>There are some residents in Middletown wondering what’s going on around town. They have been hearing from friends and neighbor about a rash of car break-ins and burglaries that have been ongoing throughout the township. When they look in the local newspapers’ Police Blotter or Township News section for information about these crimes, there never seems to be any crimes listed or reported on from Middletown. It’s almost as if crime statistics are being covered up or not reported.
Sure there are some of crimes being reported, like the guy who punched out a Middletown Police officer at Target on the morning of “Black Friday” or the guy who attempted to shoplift a shopping cart full of items from the Port Monmouth Foodtown on November 23rd and even more recently, the bookkeeper who was stealing benefits from her boss. But very seldom do you hear news about car or home break-ins.
During the November 15, 2010 Township Committee meeting Lincroft resident Melanie Elmiger, voiced her concerns about the number of home break-ins in the Lincroft area. She stated that she could not find any information in the newspapers about these crimes and that she was made aware of them through an email chain. She said that she would like to see some type of informational alert sent out by the Police Chief using the Township’s reverse 9-1-1 system telling residents that they need to be more vigilant, and that the township’s website should have tips on how to keep homes more secure. Ms. Elmiger wanted the Committee to acknowledge that there was (is) a problem and that something is going to be done so people can feel safer.
The Township Administrator Tony Mercantante stated that this was a problem in many of the surrounding towns, not just Middletown. He said that the police have measures in place to deal with this and are actively pursuing this problem.
Ms. Elmiger then asked if the Township Committee had any answers as to how to improve the patrols around town, to which Mercantante responded that the police chief addresses the police and that while people may not see a patrol car in the neighborhood, they are being patrolled throughout the day.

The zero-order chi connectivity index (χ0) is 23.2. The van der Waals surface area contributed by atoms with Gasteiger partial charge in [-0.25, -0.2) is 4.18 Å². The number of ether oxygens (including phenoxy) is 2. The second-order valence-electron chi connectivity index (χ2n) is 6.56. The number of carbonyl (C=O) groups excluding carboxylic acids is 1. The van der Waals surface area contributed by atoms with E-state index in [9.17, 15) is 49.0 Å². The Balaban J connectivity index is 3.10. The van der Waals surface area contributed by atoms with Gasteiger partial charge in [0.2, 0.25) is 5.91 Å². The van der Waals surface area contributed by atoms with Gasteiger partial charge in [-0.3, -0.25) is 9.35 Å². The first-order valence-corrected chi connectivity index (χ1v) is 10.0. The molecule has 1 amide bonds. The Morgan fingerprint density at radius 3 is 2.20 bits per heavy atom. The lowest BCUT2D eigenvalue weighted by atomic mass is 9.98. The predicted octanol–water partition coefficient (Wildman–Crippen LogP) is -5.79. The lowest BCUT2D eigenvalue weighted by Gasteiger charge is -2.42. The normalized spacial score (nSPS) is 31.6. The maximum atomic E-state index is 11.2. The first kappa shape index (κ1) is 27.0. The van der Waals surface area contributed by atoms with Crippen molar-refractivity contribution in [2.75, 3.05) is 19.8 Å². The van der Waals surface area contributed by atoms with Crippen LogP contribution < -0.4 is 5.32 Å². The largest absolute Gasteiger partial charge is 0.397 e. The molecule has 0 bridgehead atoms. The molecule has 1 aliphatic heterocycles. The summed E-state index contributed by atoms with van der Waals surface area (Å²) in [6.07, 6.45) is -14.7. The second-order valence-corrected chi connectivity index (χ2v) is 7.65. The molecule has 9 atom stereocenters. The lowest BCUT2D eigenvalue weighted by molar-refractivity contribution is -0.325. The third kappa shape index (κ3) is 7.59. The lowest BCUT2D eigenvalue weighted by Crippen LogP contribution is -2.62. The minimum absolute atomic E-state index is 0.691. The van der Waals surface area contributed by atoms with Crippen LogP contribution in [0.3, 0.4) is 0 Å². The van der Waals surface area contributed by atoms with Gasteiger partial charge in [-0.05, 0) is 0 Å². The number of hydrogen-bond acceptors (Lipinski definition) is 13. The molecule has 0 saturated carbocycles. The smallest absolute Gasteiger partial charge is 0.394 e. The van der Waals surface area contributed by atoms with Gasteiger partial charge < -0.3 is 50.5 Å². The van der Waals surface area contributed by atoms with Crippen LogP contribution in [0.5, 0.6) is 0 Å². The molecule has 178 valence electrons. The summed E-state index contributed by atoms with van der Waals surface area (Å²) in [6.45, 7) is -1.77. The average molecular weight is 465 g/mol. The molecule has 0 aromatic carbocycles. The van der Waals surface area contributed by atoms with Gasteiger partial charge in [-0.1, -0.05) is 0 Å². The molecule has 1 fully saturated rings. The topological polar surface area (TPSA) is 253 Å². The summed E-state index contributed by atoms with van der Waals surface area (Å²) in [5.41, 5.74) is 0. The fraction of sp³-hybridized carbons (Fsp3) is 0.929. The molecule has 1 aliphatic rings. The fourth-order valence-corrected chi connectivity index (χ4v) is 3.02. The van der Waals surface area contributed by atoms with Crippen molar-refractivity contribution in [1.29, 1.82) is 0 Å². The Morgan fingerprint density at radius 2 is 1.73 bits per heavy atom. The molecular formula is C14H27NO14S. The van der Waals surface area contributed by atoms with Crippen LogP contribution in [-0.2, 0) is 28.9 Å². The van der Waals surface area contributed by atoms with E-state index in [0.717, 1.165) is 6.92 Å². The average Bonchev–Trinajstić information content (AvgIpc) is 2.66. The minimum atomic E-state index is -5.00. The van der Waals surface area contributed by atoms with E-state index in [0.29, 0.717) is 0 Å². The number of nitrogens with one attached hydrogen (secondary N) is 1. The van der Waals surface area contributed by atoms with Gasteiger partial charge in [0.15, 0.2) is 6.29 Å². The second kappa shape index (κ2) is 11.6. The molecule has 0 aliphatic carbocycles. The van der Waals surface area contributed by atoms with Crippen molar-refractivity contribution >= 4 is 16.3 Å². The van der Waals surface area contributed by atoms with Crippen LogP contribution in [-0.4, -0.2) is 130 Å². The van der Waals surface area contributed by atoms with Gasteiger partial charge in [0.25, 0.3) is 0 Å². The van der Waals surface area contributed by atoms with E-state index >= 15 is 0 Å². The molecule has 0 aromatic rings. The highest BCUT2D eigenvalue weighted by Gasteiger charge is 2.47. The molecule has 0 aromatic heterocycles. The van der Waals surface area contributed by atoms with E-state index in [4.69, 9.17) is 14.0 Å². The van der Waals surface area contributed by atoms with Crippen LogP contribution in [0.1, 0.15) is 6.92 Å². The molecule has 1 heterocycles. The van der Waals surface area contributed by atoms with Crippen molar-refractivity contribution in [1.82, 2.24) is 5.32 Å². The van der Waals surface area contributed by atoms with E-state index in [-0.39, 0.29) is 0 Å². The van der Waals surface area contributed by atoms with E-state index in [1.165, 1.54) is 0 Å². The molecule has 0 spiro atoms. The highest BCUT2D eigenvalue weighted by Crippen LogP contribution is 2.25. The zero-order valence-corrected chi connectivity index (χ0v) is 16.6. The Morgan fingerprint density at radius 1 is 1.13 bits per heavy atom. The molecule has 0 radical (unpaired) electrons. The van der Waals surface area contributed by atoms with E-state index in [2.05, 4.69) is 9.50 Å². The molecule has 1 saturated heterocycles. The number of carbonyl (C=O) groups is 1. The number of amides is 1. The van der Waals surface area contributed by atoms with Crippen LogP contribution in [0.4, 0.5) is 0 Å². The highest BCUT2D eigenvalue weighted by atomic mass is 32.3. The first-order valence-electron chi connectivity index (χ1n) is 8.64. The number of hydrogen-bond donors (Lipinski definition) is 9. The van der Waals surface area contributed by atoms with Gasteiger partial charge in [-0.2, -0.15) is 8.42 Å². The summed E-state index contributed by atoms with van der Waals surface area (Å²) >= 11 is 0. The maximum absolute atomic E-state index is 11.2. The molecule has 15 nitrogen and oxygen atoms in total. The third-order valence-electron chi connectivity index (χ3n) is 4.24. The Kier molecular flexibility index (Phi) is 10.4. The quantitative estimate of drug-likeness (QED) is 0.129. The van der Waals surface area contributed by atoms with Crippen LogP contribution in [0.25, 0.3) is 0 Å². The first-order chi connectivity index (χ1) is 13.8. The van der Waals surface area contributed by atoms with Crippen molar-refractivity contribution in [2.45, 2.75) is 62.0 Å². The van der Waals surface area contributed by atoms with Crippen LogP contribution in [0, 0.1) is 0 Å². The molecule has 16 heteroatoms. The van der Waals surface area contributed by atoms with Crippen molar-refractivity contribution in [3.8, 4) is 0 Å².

Ms. Elmiger left the podium not very satisfied with the response that was given to her even though Tony Mercantante gave a credible answer that made some sense, that is, if you know there is a problem than you let those that have the expertise deal with it. You don’t want to tip off anyone that may be committing crimes in the area, by announcing that patrols would be stepped up or additional measures will be taken in different areas around town to scare would be robbers away if you may have clues or patterns to the break-ins that may lead to an arrest. And apparently 3 weeks later that is exactly what happened. On December 7th the Middletown Police arrested Manuel Cortez, from Barnegat NJ, for committing multiple residential burglaries in Middletown over a six-month period.
This was great news for Lincroft residents; they thought that their local crime problems were over. Unfortunately however, emails between neighbors are still addressing this issue, break-ins are still taking place in the Lincroft section of town, as well as others, with no notices being made about them in any sort of timely or informative manner. It is a lack of this type of information that is leading many residents wondering if crime in Middletown is somehow being covered up or under reported.
Those that control the town are very proud of the fact that Middletown has been named one of the Best 100 Places To Live in America by Money Magazine in three of it’s last five surveys. One of the few criteria that Money magazine bases its ratings on is “Local Crime Rate” and according the survey Middletown averages 15 personal property crimes per 1,000 crimes reported, which is lower than the 24 crimes per average of the rest of the Top 100 towns.
Residents question whether or not it is because of the superficial Money Magazine Top 100 ranking, that local crime reports are not being properly disseminated. They are feeling that their safety, personal property and wellbeing are less important to local officials than it is to maintain Money Magazine’s approval as one of the best places to live.
At times it sure seems that way.
Who decides what information is released after a crime is committed and what makes one type of crime more reportable than another? This is a process that residents want to know about; it seems to be a guarded secret.
By not informing residents of particular types of crimes in their area, are local officials acting responsibly? Many residents don’t think so; they want to know what is happening and what is being done to combat the problem.
If the economy continues to remain in the doldrums and many more lose their jobs in the coming year, crime will naturally continue to be a problem. I don’t think it is much to ask of our local officials, that they keep residents informed of what is happening in their community. Why should residents need to rely on email chains from family, friends and neighbors to remain informed about such issues? It doesn’t make sense.